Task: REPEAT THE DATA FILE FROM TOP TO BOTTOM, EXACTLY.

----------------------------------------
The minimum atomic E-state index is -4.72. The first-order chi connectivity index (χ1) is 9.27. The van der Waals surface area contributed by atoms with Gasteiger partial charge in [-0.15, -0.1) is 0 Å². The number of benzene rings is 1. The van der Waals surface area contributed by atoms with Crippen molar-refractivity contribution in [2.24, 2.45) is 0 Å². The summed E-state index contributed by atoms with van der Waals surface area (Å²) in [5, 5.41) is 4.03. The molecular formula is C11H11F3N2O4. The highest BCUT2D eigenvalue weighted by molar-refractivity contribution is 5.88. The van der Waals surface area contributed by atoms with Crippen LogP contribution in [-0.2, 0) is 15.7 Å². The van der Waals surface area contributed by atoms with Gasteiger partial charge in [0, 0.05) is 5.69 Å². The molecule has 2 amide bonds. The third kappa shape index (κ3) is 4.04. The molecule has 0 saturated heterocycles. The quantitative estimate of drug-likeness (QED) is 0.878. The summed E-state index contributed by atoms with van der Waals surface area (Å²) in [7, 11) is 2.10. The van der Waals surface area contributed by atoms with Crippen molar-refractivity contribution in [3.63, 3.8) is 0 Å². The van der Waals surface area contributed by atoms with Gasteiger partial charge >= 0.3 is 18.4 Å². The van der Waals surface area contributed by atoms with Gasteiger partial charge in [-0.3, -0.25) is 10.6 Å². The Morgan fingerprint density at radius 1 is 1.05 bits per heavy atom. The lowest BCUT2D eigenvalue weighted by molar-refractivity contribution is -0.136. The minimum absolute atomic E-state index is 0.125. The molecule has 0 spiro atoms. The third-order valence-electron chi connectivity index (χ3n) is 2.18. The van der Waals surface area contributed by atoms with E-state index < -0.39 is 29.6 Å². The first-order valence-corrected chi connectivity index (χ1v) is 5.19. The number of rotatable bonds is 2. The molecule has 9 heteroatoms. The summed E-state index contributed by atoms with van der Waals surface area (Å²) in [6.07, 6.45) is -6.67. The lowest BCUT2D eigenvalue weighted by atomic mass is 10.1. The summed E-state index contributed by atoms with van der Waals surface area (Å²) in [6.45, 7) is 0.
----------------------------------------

The minimum atomic E-state index is -4.72. The first-order chi connectivity index (χ1) is 9.27. The van der Waals surface area contributed by atoms with Gasteiger partial charge in [-0.15, -0.1) is 0 Å². The number of benzene rings is 1. The van der Waals surface area contributed by atoms with Crippen molar-refractivity contribution in [2.24, 2.45) is 0 Å². The summed E-state index contributed by atoms with van der Waals surface area (Å²) in [5, 5.41) is 4.03. The molecular formula is C11H11F3N2O4. The highest BCUT2D eigenvalue weighted by molar-refractivity contribution is 5.88. The van der Waals surface area contributed by atoms with Crippen LogP contribution in [-0.2, 0) is 15.7 Å². The van der Waals surface area contributed by atoms with Gasteiger partial charge in [0, 0.05) is 5.69 Å². The molecule has 2 amide bonds. The third kappa shape index (κ3) is 4.04. The molecule has 0 saturated heterocycles. The quantitative estimate of drug-likeness (QED) is 0.878. The summed E-state index contributed by atoms with van der Waals surface area (Å²) in [7, 11) is 2.10. The van der Waals surface area contributed by atoms with Crippen molar-refractivity contribution in [3.63, 3.8) is 0 Å². The van der Waals surface area contributed by atoms with Gasteiger partial charge >= 0.3 is 18.4 Å². The van der Waals surface area contributed by atoms with Gasteiger partial charge in [-0.3, -0.25) is 10.6 Å². The Morgan fingerprint density at radius 1 is 1.05 bits per heavy atom. The lowest BCUT2D eigenvalue weighted by molar-refractivity contribution is -0.136. The minimum absolute atomic E-state index is 0.125. The molecule has 0 spiro atoms. The third-order valence-electron chi connectivity index (χ3n) is 2.18. The van der Waals surface area contributed by atoms with E-state index < -0.39 is 29.6 Å². The first-order valence-corrected chi connectivity index (χ1v) is 5.19. The number of rotatable bonds is 2. The molecule has 9 heteroatoms. The summed E-state index contributed by atoms with van der Waals surface area (Å²) in [6.07, 6.45) is -6.67. The lowest BCUT2D eigenvalue weighted by atomic mass is 10.1. The summed E-state index contributed by atoms with van der Waals surface area (Å²) in [6.45, 7) is 0.